The prospect of Donald Trump's impeachment is looking unlikely with Democrats divided over the issue, but the president may end up nudging them closer with the words "I don't do coverups."
Trump abruptly walked out on a meeting about infrastructure with Democratic House Speaker Nancy Pelosi and Senate Minority Leader Chuck Schumer on Wednesday, refusing to negotiate on policy until Democrats stop investigating him.
His statement drew immediate comparisons to Richard Nixon's infamous "I am not a crook" denial, which came months before Congress initiated formal proceedings to level charges against him over the Watergate scandal.
"Obviously, any time the president has to say he's not a crook, he's got a problem. And there is definitely a parallel here between 'I am not a crook' and 'I don't do coverups,'" said Washington-based Democratic strategist Rachel Gorlin.
Trump uttered his defiant one-liner during a surprise Rose Garden speech lashing out at House Democrats trying to investigate him for obstruction of justice. He refused to resume talks with Democrats on a $2-trillion infrastructure bill that he himself wanted to craft.
"I walked into the room and I told Leader Schumer and Speaker Pelosi I want to do infrastructure," Trump told reporters in the Rose Garden. "But you know what? We can't do it under these circumstances. So get these phoney investigations over."
Earlier, Pelosi had charged that Trump "is engaged in a coverup" over the Mueller Russia investigation. She doubled down later, adding that evidence suggesting Trump obstructed justice could amount to "an impeachable offence."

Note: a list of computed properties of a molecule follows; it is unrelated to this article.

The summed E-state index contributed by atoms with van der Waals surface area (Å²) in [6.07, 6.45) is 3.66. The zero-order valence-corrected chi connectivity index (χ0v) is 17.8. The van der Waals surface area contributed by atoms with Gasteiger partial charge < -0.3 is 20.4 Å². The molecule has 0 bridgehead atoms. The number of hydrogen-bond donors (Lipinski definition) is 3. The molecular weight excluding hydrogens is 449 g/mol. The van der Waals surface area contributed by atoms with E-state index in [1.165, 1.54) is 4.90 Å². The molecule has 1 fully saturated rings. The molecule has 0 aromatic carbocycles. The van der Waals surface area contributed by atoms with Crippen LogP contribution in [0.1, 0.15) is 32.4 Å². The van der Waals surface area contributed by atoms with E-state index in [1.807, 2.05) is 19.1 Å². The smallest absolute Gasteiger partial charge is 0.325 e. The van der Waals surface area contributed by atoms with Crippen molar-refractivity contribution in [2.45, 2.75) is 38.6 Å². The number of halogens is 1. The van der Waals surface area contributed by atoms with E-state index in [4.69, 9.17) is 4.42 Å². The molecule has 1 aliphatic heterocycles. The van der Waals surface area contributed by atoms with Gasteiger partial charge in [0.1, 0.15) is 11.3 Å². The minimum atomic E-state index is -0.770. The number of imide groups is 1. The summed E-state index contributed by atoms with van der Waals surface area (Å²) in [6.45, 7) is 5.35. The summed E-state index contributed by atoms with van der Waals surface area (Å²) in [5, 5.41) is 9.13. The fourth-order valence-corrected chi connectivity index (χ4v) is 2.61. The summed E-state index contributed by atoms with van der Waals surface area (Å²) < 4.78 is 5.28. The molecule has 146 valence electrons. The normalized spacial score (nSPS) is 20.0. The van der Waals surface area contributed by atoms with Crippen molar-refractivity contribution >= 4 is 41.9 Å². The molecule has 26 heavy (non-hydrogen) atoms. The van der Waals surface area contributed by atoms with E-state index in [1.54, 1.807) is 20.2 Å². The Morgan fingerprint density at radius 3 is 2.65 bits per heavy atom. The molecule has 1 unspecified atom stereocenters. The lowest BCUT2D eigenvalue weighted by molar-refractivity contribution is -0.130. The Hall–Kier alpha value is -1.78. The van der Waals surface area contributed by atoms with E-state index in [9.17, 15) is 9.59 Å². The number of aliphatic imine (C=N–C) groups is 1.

Trump has already ordered his former White House counsel Don McGahn to defy a subpoena from the House to testify before the judiciary committee. But the more that Trump stonewalls the Democrats, the more inclined members of Congress might be to press for his impeachment.
Holding legislative activity hostage
Which is why Wednesday's ultimatum and refusal to discuss policy with Democrats feels so risky, Gorlin said.
"Trump is willing to hold all legislative activity up, willing to hold it hostage to ending congressional investigations. And that is way beyond anything we've ever seen and I can say that with some confidence."
Whether Trump's rebuttal ushers in impeachment proceedings, as it did in Nixon's case in the 1970s, will be left to the political winds. So far, it doesn't look likely.
Before Trump's Rose Garden remarks, House Democrats met to discuss the possibility of impeachment, though Pelosi and other senior members have been unwilling to pursue that course. Older members would be understandably gun-shy. They still recall how the 1998 impeachment of Democratic president Bill Clinton on perjury and obstruction charges boomeranged badly on the Republicans in the next election, as they were seen as overreaching.
If Trump removes any hope for Democrats being able to do something about health care or infrastructure, they have nothing else to do with their time but pursue impeachment - Colin Strother, Democratic strategist
Colin Strother, a Democratic strategist in Texas, expects Trump's latest act of resistance against ongoing investigations might backfire.
"The Speaker's message has been we've got to focus on the issues that people care most about, not impeachment," he said. "If Trump removes any hope for Democrats being able to do something about health care or infrastructure, they have nothing else to do with their time but pursue impeachment."